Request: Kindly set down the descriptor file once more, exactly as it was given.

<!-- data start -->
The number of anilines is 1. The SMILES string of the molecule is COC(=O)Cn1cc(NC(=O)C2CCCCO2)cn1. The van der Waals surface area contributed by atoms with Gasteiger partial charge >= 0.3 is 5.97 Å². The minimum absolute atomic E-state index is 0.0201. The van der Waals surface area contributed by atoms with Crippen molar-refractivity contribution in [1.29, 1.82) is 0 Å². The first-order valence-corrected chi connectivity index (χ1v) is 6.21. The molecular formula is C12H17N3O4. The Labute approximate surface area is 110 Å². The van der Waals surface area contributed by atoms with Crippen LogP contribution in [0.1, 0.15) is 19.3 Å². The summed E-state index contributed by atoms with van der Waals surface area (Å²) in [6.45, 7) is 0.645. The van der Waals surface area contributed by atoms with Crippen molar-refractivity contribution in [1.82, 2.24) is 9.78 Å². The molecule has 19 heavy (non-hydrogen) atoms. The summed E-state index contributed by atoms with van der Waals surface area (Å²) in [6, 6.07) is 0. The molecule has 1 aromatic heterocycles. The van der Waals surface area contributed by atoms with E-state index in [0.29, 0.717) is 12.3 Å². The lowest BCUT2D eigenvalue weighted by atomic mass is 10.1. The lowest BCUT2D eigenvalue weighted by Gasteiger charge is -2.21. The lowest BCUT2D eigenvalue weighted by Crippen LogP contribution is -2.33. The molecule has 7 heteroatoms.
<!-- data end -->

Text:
The number of anilines is 1. The SMILES string of the molecule is COC(=O)Cn1cc(NC(=O)C2CCCCO2)cn1. The van der Waals surface area contributed by atoms with Gasteiger partial charge >= 0.3 is 5.97 Å². The minimum absolute atomic E-state index is 0.0201. The van der Waals surface area contributed by atoms with Crippen molar-refractivity contribution in [1.29, 1.82) is 0 Å². The first-order valence-corrected chi connectivity index (χ1v) is 6.21. The molecular formula is C12H17N3O4. The Labute approximate surface area is 110 Å². The van der Waals surface area contributed by atoms with Crippen LogP contribution in [0.1, 0.15) is 19.3 Å². The summed E-state index contributed by atoms with van der Waals surface area (Å²) in [6.45, 7) is 0.645. The van der Waals surface area contributed by atoms with Crippen molar-refractivity contribution in [1.82, 2.24) is 9.78 Å². The molecule has 19 heavy (non-hydrogen) atoms. The summed E-state index contributed by atoms with van der Waals surface area (Å²) in [6, 6.07) is 0. The molecule has 1 aromatic heterocycles. The van der Waals surface area contributed by atoms with E-state index in [0.29, 0.717) is 12.3 Å². The lowest BCUT2D eigenvalue weighted by atomic mass is 10.1. The lowest BCUT2D eigenvalue weighted by Gasteiger charge is -2.21. The lowest BCUT2D eigenvalue weighted by Crippen LogP contribution is -2.33. The molecule has 7 heteroatoms.